It wasn’t because Wyoming had so few women and therefore August had limited options for companionship. It wasn’t because I affirmed married women’s right to keep their own wages or hold property in their own names. Neither of us had property or much money. He and I worked together at Two-Bar ranch, both of us riding horses, mending fences, rounding up sheep, caring for ailing ones, milking. I married him because I’d met a man who wanted me to be myself, a woman who loved horses, ranching, and working outdoors. Moving stock, hauling hay, riding, this was the life I knew, and I never wanted to be done with it. August saw how I worked hard, knew I could be a partner, and didn’t for an instant believe women had weak bodies. It didn’t matter he was ten years older or short and just as poor as me. “My legs reached the ground just like any other man’s,” he said. I knew that was good ground to stand on. August chose me as I chose him, but I acknowledge Mrs. Morse, the terror of “rouges,” and Mrs. Post who had no need to defer to her husband’s opinion and rose above definitions others had for her. I recognize Mrs. Jenkins who didn’t give a single ounce of weight to the idea that women who birthed children couldn’t carry out laws they voted for. I never met any of these women. Each were before my time, but each helped make it possible for a man to marry a woman, not the idea of who she should be.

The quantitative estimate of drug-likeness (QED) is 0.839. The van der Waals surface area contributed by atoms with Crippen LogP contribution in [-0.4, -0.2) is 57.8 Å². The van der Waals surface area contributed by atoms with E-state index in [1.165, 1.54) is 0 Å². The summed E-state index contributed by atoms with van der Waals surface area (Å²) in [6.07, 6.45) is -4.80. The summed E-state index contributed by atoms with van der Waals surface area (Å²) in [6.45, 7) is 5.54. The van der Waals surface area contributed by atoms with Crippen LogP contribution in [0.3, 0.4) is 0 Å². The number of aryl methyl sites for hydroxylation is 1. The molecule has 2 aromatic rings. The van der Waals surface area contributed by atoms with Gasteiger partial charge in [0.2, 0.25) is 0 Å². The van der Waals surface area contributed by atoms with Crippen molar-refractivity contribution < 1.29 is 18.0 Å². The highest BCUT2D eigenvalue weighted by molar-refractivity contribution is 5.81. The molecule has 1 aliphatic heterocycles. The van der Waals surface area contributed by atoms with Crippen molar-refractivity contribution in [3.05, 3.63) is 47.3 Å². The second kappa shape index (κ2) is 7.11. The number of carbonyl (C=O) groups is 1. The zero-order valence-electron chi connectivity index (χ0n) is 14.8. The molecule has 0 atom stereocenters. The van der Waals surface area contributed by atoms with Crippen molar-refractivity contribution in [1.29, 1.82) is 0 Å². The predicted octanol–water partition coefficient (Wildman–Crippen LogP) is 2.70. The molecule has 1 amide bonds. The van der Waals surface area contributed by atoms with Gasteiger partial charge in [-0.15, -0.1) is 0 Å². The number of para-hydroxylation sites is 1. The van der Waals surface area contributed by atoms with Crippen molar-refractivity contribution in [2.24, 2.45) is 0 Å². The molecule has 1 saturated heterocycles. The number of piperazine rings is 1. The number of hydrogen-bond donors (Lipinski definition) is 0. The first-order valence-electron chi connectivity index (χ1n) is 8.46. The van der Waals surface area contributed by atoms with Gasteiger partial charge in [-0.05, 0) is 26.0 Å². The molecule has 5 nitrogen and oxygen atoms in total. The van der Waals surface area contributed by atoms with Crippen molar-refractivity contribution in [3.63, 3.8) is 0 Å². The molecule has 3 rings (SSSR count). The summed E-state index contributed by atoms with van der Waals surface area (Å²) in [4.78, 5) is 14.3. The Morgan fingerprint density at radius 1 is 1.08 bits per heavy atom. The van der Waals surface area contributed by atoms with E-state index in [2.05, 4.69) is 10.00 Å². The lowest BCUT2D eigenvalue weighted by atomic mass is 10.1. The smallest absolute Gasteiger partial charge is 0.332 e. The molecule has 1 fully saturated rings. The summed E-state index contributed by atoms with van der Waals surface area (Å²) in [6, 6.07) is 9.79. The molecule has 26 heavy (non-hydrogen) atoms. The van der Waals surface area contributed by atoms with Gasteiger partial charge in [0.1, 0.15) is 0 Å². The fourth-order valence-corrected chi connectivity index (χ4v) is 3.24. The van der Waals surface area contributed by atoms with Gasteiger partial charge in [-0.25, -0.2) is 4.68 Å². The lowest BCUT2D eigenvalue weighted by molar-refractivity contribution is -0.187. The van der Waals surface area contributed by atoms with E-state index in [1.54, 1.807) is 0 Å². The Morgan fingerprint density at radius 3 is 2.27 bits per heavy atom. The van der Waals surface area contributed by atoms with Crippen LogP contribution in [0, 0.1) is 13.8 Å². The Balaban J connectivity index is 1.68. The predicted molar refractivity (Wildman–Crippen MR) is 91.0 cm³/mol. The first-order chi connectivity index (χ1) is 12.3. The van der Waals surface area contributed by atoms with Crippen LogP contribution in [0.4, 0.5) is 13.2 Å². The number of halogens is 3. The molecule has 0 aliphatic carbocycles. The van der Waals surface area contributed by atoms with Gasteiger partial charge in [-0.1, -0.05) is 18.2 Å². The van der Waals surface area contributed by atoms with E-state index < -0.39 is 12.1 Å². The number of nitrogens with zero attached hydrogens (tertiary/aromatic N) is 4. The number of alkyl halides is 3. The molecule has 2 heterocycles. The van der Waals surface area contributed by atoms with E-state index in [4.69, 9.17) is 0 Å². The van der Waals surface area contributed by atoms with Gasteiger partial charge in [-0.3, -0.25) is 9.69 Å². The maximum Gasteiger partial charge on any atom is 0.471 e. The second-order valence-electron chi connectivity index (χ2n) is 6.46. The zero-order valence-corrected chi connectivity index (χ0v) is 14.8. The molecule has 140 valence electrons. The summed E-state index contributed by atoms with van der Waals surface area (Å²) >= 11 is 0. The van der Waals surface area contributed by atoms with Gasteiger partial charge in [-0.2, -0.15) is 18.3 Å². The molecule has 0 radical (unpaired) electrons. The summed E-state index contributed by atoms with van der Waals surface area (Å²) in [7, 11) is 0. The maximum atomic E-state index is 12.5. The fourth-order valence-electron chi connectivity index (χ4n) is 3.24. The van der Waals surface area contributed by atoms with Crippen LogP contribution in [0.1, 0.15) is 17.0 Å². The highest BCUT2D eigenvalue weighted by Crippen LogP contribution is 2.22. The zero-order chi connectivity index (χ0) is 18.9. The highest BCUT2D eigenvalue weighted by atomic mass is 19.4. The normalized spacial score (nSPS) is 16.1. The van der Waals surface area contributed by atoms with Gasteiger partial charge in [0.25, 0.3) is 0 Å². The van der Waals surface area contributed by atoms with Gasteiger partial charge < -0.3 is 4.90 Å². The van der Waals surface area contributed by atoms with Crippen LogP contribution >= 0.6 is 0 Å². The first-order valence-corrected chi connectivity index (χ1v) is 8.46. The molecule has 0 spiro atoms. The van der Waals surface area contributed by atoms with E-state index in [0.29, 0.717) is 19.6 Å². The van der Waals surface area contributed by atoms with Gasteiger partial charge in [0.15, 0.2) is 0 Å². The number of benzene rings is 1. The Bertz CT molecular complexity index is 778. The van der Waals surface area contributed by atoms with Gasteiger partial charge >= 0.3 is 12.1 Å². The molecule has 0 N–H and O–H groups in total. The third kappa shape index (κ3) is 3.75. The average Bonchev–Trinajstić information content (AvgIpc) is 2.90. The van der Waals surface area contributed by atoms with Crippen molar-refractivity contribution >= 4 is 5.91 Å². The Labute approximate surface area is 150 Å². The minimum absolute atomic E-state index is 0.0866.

Anna Citrino taught abroad in Turkey, Kuwait, Singapore, Saudi Arabia, India, and the UK. She is the author of A Space Between (Bordighera Press) and two chapbooks, Saudade, (Finishing Line Press) and To Find a River, (Dancing Girl Press.) Her second book, Buoyant, is forthcoming (Bellowing Ark Press.) You can find her most days in her garden or walking or bicycling along California’s Central Coast. Read more of Anna’s writing at annacitrino.com.